In doing so, we offer two main contributions. First, our findings contribute to the international business literature by illustrating how (and when) logics complement and conflict and, as a result, how individuals comprehend sustain-ability practices. We empirically demonstrate that individuals disaggregate elements of multiple logics (Lounsbury et al., 2021; McPherson & Sauder, 2013), pulling down some elements while discarding others to construct meso-level logics relevant to their sustainability practices. We also illustrate how this process differs across countries. In doing so, our findings also point to the "stickiness" of logics (Kroezen & Heugens, 2019; Waeger & Weber, 2019), where the relevance of the logic endures long after it has been replaced. This elicits suspicion of the current institutional environment, and individuals construct alternative logics to reconcile experienced conflicts among logics.

Second, in venturing deeper into this process, our findings contribute to the sustainability literature by illustrating how sustainability operates inside the organization (Hengst et al., 2020; Silva & Figueiredo, 2017). We show that individuals embed different elements of institutional logics within sustainability practices, rendering them comprehendible (Martin, 2011) via two mechanisms: aligning and relating. Aligning entails comprehending sustainability practices through congruence between sustainability meanings and meanings imposed through relevant institutional logics--the community logic in Serbia and the professional logic in Canada. Relating entails embedding the elements of high-hazard organizational logics into sustainability practices, thus comprehending them as appropriate to lessen the impact of potential hazards. In doing so, our findings provide insight into how sustainability is practiced at the individual level in the face of imminent hazards. The result of our work is a general model and a country-specific model depicting how individuals embed multiple institutional logics into their sustainability practices. We discuss the relevant theoretical background next.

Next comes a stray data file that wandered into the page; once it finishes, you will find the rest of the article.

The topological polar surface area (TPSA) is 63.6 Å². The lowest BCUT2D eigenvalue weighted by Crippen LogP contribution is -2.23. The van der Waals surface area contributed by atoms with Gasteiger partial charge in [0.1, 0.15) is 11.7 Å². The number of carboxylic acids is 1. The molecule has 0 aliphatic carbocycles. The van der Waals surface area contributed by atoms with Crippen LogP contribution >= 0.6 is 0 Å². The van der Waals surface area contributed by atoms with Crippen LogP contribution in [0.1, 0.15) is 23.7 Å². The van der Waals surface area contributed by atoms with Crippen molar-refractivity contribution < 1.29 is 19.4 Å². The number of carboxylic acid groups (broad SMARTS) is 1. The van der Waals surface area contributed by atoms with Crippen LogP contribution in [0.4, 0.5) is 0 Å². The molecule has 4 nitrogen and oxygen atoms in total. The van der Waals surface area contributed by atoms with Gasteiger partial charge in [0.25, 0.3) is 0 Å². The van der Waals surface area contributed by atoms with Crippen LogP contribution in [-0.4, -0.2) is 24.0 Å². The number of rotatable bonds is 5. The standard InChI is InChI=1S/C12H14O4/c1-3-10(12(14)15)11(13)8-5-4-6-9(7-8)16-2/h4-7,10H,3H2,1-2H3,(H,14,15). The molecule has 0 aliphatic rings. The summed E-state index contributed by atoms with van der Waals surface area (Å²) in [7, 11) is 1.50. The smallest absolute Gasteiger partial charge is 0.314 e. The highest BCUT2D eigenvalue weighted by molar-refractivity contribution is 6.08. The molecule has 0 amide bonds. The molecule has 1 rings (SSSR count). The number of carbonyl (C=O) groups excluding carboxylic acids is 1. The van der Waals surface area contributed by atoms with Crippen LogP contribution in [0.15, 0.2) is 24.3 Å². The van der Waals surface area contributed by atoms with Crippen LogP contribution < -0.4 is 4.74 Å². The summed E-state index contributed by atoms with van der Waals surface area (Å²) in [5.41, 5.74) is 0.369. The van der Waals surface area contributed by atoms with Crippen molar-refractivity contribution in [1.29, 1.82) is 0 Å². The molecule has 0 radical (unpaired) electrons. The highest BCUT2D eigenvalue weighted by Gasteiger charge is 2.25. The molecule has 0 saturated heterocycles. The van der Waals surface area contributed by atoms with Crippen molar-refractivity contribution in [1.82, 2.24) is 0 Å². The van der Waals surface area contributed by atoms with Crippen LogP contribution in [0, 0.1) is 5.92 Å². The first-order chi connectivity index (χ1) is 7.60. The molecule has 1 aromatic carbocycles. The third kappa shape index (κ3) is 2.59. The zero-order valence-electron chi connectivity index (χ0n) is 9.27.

2 Theoretical Background

Sustainability in organizations has become an increasingly important global concern receiving attention within management studies (Ferraro et al., 2015; Reinecke et al., 2012), international business (Kolk & Van Tulder, 2010; Strike et al., 2006), and business ethics (Kok et al., 2019; Van Marrewijk & Werre, 2003), among other disciplines. Given its diffuse nature across multiple fields of inquiry, sustainability has numerous definitions, but all are oriented toward organizations attending inter-dependently to financial, social, and environmental objectives (Kok et al., 2019). Indeed, Valente (2012, p. 568) calls for "the integrity of multiple social and ecological systems [as] embedded equitably and interdependently," and Montiel (2008, p. 259) suggests that "the economic, social, and environmental pillars are interconnected." To this end, the literature has focused on the drivers of sustainability or why organizations engage in sustainable practices (Ioannou & Serafeim, 2012; Tashman et al., 2019).